Training commences with what is known as a “warm welcome.” As new employees enter the room, Apple managers and trainers give them a standing ovation. The clapping often bewilders the trainees, at least at first, but when the applause goes on for several lengthy minutes they eventually join in. There is more role-playing at Core training, as it’s known, this time with pointers on the elaborate etiquette of interacting with customers. One rule: ask for permission before touching anyone’s iPhone. “And we told trainees that the first thing they needed to do was acknowledge the problem, though don’t promise you can fix the problem,” said Shane Garcia, the one-time Chicago manager. “If you can, let them know that you have felt some of the emotions they are feeling. But you have to be careful because you don’t want to lie about that.”

Apple established an environment for good customer experience. You can’t just push people to deliver good customer experience, you need to  create an environment that encourages them to do so; people typically conform to their environment.  (see CX Law #5: Employees do what is measured, incented, and celebrated.)

At Apple, the decision not to offer commissions was made, Ms. Bruno said, before a store had opened. The idea was that such incentives would work against the company’s primary goals — finding customers the right products, rather than the most expensive ones, and establishing long-term rapport with the brand. Commissions, it was also thought, would foster employee competition, which would undermine camaraderie.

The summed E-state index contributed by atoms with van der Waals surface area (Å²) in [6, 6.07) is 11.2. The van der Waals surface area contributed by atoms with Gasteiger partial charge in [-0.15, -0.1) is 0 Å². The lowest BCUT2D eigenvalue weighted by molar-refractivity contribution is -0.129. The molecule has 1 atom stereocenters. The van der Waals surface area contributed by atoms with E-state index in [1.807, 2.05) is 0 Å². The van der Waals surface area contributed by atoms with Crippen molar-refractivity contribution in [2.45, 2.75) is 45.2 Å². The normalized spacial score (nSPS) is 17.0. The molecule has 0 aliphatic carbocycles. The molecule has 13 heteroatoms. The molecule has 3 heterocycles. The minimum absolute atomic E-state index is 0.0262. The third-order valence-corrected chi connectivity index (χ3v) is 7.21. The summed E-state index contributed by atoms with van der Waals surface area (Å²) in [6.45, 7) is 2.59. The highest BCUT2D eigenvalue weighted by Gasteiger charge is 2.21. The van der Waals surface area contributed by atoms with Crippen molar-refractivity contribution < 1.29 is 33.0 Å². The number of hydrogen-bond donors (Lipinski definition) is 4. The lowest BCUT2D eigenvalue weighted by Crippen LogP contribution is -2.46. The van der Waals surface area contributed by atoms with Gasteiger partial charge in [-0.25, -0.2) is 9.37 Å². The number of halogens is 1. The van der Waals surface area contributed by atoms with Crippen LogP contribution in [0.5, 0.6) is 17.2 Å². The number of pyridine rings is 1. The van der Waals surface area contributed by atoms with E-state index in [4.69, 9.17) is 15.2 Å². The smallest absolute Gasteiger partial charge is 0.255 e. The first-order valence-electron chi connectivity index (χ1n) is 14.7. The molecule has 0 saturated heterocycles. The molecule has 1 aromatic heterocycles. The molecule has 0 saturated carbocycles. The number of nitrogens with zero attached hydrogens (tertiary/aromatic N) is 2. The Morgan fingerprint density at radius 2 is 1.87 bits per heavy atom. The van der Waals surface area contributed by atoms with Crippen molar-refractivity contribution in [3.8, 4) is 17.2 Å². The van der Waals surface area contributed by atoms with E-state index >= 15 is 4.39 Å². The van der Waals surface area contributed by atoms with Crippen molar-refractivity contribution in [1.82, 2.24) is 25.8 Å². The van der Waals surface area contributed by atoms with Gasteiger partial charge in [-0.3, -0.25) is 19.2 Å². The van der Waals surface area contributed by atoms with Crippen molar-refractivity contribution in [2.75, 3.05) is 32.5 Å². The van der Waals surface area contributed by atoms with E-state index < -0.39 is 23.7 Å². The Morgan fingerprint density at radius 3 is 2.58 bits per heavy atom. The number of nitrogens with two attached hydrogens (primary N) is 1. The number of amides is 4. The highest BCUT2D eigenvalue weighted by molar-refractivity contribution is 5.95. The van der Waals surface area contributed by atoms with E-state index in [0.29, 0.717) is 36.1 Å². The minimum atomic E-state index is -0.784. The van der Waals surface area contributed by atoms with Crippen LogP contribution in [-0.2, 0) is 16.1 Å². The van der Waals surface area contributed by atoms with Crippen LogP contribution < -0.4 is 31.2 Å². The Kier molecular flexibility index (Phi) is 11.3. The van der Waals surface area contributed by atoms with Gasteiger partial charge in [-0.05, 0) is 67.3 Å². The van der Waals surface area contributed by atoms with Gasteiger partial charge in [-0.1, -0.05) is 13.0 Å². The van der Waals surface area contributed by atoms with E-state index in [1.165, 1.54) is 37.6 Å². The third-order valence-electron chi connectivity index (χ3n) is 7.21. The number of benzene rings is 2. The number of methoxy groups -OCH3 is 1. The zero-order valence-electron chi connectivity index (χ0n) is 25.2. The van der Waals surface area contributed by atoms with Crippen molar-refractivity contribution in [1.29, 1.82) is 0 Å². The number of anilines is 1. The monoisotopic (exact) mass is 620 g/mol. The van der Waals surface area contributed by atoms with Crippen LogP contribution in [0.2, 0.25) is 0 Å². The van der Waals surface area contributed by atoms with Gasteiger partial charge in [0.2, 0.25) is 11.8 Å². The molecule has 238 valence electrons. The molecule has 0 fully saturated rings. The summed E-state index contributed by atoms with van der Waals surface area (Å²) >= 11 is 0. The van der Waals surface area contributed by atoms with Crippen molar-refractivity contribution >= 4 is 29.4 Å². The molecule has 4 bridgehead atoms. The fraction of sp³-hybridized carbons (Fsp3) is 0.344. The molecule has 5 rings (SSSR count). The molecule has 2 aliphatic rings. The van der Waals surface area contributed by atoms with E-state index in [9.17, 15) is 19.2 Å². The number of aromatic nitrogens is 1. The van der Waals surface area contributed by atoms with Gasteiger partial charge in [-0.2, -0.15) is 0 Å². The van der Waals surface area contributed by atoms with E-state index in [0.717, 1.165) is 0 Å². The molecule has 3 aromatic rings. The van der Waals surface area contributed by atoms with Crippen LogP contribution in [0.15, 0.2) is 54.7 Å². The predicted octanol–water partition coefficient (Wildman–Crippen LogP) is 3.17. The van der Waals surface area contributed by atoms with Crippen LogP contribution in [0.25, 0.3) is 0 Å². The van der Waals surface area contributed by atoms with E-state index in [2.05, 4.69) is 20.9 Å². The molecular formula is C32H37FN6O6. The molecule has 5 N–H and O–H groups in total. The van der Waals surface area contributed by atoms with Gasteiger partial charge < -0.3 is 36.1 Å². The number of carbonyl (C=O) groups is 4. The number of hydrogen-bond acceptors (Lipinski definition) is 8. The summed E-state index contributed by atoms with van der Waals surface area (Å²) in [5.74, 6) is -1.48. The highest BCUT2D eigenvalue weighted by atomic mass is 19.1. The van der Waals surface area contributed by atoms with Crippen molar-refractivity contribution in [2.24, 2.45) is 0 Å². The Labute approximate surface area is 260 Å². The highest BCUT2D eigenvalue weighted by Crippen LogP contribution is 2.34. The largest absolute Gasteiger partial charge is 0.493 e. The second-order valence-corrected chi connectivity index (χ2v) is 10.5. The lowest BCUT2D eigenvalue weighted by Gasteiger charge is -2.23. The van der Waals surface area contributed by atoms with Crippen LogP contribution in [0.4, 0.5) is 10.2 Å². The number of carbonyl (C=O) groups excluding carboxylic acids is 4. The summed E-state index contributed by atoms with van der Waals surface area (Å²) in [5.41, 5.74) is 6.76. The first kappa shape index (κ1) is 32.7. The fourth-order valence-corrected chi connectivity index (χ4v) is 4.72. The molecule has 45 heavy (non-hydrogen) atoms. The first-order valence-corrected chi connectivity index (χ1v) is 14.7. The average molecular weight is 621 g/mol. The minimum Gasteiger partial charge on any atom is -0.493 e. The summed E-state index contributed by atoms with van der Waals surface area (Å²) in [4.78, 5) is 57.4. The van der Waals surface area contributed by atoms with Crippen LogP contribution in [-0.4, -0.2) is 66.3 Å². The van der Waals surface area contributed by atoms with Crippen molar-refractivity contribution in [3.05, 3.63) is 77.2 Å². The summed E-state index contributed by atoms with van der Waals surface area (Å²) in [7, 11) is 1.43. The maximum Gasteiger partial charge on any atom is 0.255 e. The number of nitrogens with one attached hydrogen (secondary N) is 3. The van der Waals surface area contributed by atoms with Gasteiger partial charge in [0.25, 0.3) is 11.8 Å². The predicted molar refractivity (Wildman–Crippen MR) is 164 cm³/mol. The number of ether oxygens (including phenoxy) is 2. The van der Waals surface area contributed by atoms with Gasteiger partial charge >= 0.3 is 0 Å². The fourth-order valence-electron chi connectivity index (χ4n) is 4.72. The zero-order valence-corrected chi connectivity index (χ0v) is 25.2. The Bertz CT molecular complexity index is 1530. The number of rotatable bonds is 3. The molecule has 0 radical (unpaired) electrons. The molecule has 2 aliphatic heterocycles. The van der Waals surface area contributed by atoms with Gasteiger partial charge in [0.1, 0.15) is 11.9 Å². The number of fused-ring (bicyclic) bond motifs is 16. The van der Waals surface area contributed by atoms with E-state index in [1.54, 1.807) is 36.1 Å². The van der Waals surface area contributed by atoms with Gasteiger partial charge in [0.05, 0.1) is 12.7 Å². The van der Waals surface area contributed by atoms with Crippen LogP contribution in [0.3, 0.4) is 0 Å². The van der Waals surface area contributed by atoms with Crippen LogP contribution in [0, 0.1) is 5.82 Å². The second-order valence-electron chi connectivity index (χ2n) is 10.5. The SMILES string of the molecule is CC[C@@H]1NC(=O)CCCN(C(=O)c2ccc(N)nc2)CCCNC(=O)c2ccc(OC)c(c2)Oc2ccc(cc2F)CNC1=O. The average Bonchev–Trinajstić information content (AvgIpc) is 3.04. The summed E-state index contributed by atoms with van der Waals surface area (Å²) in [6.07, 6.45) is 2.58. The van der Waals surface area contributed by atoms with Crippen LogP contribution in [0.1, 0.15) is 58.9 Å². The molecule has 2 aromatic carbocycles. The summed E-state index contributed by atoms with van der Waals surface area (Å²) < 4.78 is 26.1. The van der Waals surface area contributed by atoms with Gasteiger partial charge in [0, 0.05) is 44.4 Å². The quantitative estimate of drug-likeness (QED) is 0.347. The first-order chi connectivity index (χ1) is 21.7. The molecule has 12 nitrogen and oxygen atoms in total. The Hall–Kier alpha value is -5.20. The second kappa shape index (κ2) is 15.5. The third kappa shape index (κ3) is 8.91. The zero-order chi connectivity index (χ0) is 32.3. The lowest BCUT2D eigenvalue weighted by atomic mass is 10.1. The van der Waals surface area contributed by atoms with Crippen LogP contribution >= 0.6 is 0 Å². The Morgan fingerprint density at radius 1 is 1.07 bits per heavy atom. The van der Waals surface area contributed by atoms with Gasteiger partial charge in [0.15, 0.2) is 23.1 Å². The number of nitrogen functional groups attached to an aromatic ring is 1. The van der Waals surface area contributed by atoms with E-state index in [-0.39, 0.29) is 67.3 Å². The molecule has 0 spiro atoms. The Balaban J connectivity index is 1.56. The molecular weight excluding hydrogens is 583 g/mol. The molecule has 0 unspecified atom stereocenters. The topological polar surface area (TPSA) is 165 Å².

Sales and productivity goals are creeping in. Over time, every system tends to sway away from its initial design. While this may be appropriate, it often leads to competing metrics or to environments that encourage behavior that is inconsistent with the original brand goals.

He had already begun to sour on the job when in 2007, he said, his store began an attendance system whereby employees accumulated a point for every day they did not come to work; anyone with four points in a 90-day period was at risk of termination. “It was a perfectly good idea, but the thing that was terrible is that it didn’t matter why you couldn’t come to work,” Mr. Zarate said. “Even if you had a doctor document some medical condition, if you didn’t come to work, you got a point.”

To meet the growing demand for the technicians, several former employees said their stores imposed new rules limiting on-the-spot repairs to 15 minutes for a computer-related problem, and 10 minutes for Apple’s assortment of devices. If a solution took longer to find, which it frequently did, a pileup ensued and a scrum of customers would hover. It wasn’t unusual for a genius to help three customers at once. Because of the constant backlog, technicians often worked nonstop through their shift, instead of taking two allotted 15-minute breaks. In 2009, Matthew Bainer, a lawyer, filed a class action alleging that Apple was breaking California labor laws. Sales employees, Mr. Garcia and others noted, deal with stresses all their own. Though commissions are not offered, many managers keep close tabs on sales of warranties, known as Apple Care, and One to One, which is personal tutoring for a fee. Employees often had goals for “attachments” as these add-ons are called — 40 percent of certain products should include One to One, and 65 percent should include Apple Care.